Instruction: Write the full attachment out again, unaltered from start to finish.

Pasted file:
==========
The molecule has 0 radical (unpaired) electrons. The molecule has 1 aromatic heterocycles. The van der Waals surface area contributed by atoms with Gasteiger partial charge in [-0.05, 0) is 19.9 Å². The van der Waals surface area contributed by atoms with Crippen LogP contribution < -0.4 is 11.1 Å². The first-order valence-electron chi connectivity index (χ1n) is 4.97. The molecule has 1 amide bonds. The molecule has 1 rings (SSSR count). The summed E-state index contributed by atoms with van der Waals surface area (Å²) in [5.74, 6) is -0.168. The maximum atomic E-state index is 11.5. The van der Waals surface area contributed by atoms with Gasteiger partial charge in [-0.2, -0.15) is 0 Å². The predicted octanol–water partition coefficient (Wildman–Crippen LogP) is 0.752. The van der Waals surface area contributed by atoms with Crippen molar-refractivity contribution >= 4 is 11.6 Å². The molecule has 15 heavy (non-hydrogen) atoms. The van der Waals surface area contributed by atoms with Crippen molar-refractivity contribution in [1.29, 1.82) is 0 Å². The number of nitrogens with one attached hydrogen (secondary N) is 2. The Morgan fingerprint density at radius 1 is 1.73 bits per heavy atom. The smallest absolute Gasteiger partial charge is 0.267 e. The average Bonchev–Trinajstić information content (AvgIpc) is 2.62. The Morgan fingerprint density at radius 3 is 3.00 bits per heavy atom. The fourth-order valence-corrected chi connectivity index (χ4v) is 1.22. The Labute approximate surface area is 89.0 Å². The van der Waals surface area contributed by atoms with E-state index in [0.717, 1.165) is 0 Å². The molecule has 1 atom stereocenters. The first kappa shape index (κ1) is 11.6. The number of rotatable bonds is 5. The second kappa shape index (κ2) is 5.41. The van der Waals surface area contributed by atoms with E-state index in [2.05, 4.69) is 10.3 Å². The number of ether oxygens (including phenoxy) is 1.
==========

The molecule has 0 radical (unpaired) electrons. The molecule has 1 aromatic heterocycles. The van der Waals surface area contributed by atoms with Gasteiger partial charge in [-0.05, 0) is 19.9 Å². The van der Waals surface area contributed by atoms with Crippen LogP contribution < -0.4 is 11.1 Å². The first-order valence-electron chi connectivity index (χ1n) is 4.97. The molecule has 1 amide bonds. The molecule has 1 rings (SSSR count). The summed E-state index contributed by atoms with van der Waals surface area (Å²) in [5.74, 6) is -0.168. The maximum atomic E-state index is 11.5. The van der Waals surface area contributed by atoms with Gasteiger partial charge in [-0.2, -0.15) is 0 Å². The predicted octanol–water partition coefficient (Wildman–Crippen LogP) is 0.752. The van der Waals surface area contributed by atoms with Crippen molar-refractivity contribution >= 4 is 11.6 Å². The molecule has 15 heavy (non-hydrogen) atoms. The van der Waals surface area contributed by atoms with Crippen molar-refractivity contribution in [1.29, 1.82) is 0 Å². The number of nitrogens with one attached hydrogen (secondary N) is 2. The Morgan fingerprint density at radius 1 is 1.73 bits per heavy atom. The smallest absolute Gasteiger partial charge is 0.267 e. The average Bonchev–Trinajstić information content (AvgIpc) is 2.62. The Morgan fingerprint density at radius 3 is 3.00 bits per heavy atom. The fourth-order valence-corrected chi connectivity index (χ4v) is 1.22. The Labute approximate surface area is 89.0 Å². The van der Waals surface area contributed by atoms with E-state index in [0.717, 1.165) is 0 Å². The molecule has 1 atom stereocenters. The first kappa shape index (κ1) is 11.6. The number of rotatable bonds is 5. The second kappa shape index (κ2) is 5.41. The van der Waals surface area contributed by atoms with E-state index in [2.05, 4.69) is 10.3 Å². The number of ether oxygens (including phenoxy) is 1.